Consequently, if it is permissible in Christian ethics to earn a profit from working or to sell a product at profit, why would it be immoral to earn a profit on money? And here is where St. Antonio derived a whole slew of innovative economic concepts. He recognized that someone lending money had to be compensated for the risk. He also recognized that the lender has a choice, in a free market, to do what they wish with their money. Because they will invest their money into the most profitable activities, interest on a loan must be enough to compensate the lender for the next best use of his money. If you could invest your money for a 3% return or loan it out, you would have to charge at least 3% interest to compensate for the opportunity cost incurred. To this day, the concepts of opportunity cost and the time value of money are at the foundation of our modern economy.
Today, we see a world where many wish to forget the wisdom of the past. In abandoning religious morality, they believe they will find more happiness or, in the case of socialism, more equitable outcomes. But it was by maintaining our moral values, rooted in scripture, that a system of guaranteed rights and laws which made America one of the richest and freest societies ever was established.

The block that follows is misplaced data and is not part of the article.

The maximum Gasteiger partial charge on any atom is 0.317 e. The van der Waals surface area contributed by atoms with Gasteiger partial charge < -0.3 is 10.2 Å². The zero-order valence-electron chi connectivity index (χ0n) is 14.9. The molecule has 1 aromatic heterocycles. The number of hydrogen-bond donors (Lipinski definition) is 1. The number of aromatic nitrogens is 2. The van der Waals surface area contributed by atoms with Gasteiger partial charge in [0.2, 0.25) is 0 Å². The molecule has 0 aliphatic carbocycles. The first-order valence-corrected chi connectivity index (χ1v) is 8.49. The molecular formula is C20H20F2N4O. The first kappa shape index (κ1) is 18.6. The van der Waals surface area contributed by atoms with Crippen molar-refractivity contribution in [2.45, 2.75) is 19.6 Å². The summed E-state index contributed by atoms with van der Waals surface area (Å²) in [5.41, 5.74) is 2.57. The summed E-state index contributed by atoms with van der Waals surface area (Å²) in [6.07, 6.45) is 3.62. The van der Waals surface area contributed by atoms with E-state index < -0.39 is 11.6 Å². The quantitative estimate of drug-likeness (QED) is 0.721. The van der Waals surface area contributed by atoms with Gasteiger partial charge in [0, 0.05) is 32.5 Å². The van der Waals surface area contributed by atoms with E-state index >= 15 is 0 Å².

When Adam Smith wrote The Wealth of Nations in 1776 and America’s Founding Fathers signed the Declaration of Independence, human beings lived in a world of limited upward mobility. Yet despite Smith’s reputation as the first expositor of economic freedom, capitalism’s theoretical underpinnings were first articulated hundreds of years earlier by St. Antonio and the Scholastics; it was these Renaissance scholars who recognized that the amelioration of poverty and creation of a fairer society could be accomplished through free markets. Though capitalism’s rise was not immediate, by the end of the 19th century, nations like the United States were so far ahead that there could be no contest. St. Antonio has been proven right beyond any shadow of a doubt.
(1) Alexandrin, G., & Poulatis, S. S. (2001). “Social Economist: St Antonino, Bishop of Florence, 13841459.” International Journal of Social Economics, 28(5/6/7), 561–576. https://doi.org/10.1108/03068290110360830
(2) Brown, J. A. (2019). St Antonin of Florence on Justice in Buying and Selling: Introduction, Critical Edition, and Translation [Doctoral dissertation, Centre for Medieval Studies, University of Toronto]. Toronto.
(3) Langholm, O. (1998). The Legacy of Scholasticism in Economic Thought. Cambridge University Press. https://doi.org/10.1017/CBO9780511528491
(4) Rothbard, M. N. (1975). “San Bernardino of Siena: Economics and the Entrepreneur.” Journal of Christian Reconstruction Symposium on Christian Economics, Vol. 2 (1).
(5) Caferro, W. (2020, April 30). “Premodern European capitalism, Christianity, and Florence.” Business History Review, Vol. 94, 39–72. https://doi.org/10.1017/S0007680520000045